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Woster: How do bears get to the Hills in South Dakota anyway?

“Residents are urged to be cautious and give the bear some space,’’ the post continued. “They predict it will move on.’’

Terry Woster
Terry Woster
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I am my mother’s son in many ways, probably none more so than my tendency to imagine wild creatures in every dark shadow.

As I scrolled through a social media site the other day, I landed on an attention-grabbing photograph of a bear. The creature’s head and upper body were visible through some foliage, and the dark eyes stared directly into the camera lens. The photo credit was to the Custer County Sheriff’s Office, so I was pretty sure it was no hoax.

I’m no expert on bears. Most of what I do know. I learned by taking my kids through Bear Country out in the Black Hills or by standing near the grizzly bear enclosure at the Great Plains Zoo in Sioux Falls. My younger son, who lived in the Denver area, has seen bears during mountain hikes. And he has sent me door-camera images of bears nosing around the front of his cabin in the Rocky Mountains. Other than those experiences, what I know about bears I learned in that mid-1960s Clint Walker film, “The Night of the Grizzly.’’ Things got pretty intense for old Clint.

My younger brother, Kevin, has made the outdoors a big part of his continuing adult education. He’s the first person who told me that bears occasionally wander into the Black Hills, although my mom was afraid it was true long before Kevin came along.

A photo of an actual black bear, then, somewhere in the Custer area of the southern Hills should be no surprise. The Custer County Sheriff’s Office, according to the social media post I saw, said after reports of a bear in the area, officers went out to confirm the sightings and snapped the pictures.

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The post went on to say that after taking the pictures, the officials left the area. To me, that is the only sensible thing to do, although I wouldn’t have bothered with photos before I left the area.

“Residents are urged to be cautious and give the bear some space,’’ the post continued. “They predict it will move on.’’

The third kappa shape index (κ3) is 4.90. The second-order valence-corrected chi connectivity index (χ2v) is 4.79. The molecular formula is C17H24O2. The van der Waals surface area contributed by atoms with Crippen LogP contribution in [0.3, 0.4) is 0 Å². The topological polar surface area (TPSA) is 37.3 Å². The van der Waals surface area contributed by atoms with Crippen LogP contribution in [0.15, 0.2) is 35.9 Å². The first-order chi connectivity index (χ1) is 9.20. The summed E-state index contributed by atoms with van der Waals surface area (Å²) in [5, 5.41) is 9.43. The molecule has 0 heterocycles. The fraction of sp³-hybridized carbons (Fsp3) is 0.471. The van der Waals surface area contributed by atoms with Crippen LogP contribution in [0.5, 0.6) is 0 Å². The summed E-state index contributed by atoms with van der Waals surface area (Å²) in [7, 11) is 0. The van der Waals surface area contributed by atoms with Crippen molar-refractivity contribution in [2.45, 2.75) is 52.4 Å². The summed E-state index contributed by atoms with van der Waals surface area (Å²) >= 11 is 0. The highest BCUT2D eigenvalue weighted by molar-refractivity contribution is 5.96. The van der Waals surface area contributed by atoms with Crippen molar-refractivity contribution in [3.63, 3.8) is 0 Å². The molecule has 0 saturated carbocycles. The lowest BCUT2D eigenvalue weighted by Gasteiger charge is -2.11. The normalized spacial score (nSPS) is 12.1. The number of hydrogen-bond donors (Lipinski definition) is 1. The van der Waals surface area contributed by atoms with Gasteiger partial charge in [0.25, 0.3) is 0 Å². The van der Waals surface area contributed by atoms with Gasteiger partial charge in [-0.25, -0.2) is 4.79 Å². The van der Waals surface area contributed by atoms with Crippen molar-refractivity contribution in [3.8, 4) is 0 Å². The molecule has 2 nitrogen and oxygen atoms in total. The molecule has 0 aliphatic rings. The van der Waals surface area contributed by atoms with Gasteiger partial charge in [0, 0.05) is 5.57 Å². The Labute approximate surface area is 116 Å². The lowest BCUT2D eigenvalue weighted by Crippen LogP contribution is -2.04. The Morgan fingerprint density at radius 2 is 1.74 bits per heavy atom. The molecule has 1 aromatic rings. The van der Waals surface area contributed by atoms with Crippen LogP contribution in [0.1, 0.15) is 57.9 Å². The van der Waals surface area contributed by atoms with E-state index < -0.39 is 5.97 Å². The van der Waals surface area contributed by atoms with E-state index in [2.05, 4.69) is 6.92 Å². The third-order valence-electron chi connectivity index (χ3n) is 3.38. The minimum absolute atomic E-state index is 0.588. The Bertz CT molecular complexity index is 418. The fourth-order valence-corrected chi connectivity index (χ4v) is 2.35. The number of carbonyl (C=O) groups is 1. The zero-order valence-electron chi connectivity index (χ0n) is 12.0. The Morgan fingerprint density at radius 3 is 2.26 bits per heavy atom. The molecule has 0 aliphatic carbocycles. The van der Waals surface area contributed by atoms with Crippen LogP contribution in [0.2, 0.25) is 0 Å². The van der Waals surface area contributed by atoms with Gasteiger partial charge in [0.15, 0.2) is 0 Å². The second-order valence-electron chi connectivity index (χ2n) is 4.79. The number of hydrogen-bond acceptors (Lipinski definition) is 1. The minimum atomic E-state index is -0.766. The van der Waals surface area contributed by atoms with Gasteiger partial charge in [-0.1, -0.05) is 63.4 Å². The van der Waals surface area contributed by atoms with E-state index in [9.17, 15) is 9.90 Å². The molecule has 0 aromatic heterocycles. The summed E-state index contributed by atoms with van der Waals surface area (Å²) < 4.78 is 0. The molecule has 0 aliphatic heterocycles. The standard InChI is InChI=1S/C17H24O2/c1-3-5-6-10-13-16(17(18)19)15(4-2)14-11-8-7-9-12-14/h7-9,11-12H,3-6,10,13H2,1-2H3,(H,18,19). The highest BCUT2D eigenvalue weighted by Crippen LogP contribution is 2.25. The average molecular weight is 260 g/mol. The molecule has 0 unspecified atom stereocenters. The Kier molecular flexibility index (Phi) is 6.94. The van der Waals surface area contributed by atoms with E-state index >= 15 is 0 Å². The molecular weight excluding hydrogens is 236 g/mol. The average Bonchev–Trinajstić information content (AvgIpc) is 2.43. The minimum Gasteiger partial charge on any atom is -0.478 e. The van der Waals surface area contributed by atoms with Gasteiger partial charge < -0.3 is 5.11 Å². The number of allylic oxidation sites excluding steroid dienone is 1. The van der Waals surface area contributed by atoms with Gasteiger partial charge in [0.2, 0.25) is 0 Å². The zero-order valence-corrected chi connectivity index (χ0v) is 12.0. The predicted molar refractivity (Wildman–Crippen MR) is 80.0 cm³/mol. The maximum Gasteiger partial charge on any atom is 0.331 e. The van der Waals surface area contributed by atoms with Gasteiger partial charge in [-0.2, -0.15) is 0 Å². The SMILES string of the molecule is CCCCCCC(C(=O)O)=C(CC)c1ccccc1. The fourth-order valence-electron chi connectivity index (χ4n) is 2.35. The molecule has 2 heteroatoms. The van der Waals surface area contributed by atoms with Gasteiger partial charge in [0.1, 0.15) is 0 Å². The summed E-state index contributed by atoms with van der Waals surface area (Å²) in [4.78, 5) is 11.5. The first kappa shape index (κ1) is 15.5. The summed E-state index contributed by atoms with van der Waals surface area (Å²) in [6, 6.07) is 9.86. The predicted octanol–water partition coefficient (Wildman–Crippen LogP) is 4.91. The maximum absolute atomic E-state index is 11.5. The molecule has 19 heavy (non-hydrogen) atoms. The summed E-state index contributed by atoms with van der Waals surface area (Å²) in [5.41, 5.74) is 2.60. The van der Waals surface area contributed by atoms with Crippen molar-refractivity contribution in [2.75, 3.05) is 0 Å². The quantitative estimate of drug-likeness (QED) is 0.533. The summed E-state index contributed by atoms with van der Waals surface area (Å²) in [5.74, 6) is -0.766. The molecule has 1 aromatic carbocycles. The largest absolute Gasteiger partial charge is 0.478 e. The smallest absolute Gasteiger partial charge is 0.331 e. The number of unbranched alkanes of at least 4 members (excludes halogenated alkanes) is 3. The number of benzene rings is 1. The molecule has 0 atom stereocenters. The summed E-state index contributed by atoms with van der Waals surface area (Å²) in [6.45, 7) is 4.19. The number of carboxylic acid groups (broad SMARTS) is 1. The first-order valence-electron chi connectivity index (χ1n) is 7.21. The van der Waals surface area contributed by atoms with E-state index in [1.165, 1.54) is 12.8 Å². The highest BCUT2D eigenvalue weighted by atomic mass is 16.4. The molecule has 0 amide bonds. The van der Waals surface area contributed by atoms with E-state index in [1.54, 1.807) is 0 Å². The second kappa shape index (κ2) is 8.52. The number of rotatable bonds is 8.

So, black bears do, from time to time at a whim, move into the Black Hills area. Like vacation travelers, or participants in the annual Tesla electric vehicle “Sound of Silence’’ rally, also in Custer, they show up, hang out a while and then hit the road for other places. I don’t know where the bears come from. I guess I don’t know where the Teslas come from, either, but I’ve seen pictures of both species now.

When I was a kid, the family took a vacation nearly every summer after we had the wheat safely in the bin. Most years, we went only as far as the Black Hills. We stayed in cabins, visited tourist attractions and paused at highway turnouts to climb hills and splash in streams.

My mom loved the Black Hills. She worried, though, when we waded in the fast-moving creeks or crawled among the pine trees on the steep, rocky hills. Mostly she worried about cuts and bruises, but she could work up a good fret over mountain lions or bears lurking in the deep shadows of the trees. Had she seen the photograph of the Custer bear, she’d have never let any of her five kids out of the car again.

I grew up the same way. I imagined cougars or bears behind the barn and in the tree belt on the farm. On vacations, when the family stopped to climb or splash, I hung near the car. Perhaps I read too many fairy tales.

Even as an adult, I often sense “something is out there’’ at night, even in the middle of town. I sense wild things close by when I take out the trash. In Pierre, when I rode my bike on the trails, I sometimes “felt’’ a lion hiding in the trees along the path. The hairs on the back of my neck have gotten a good workout over my lifetime.

Before I go to the Hills again, I’m going to research how long it takes the average black bear to wander through an area. That’s information a person should know.

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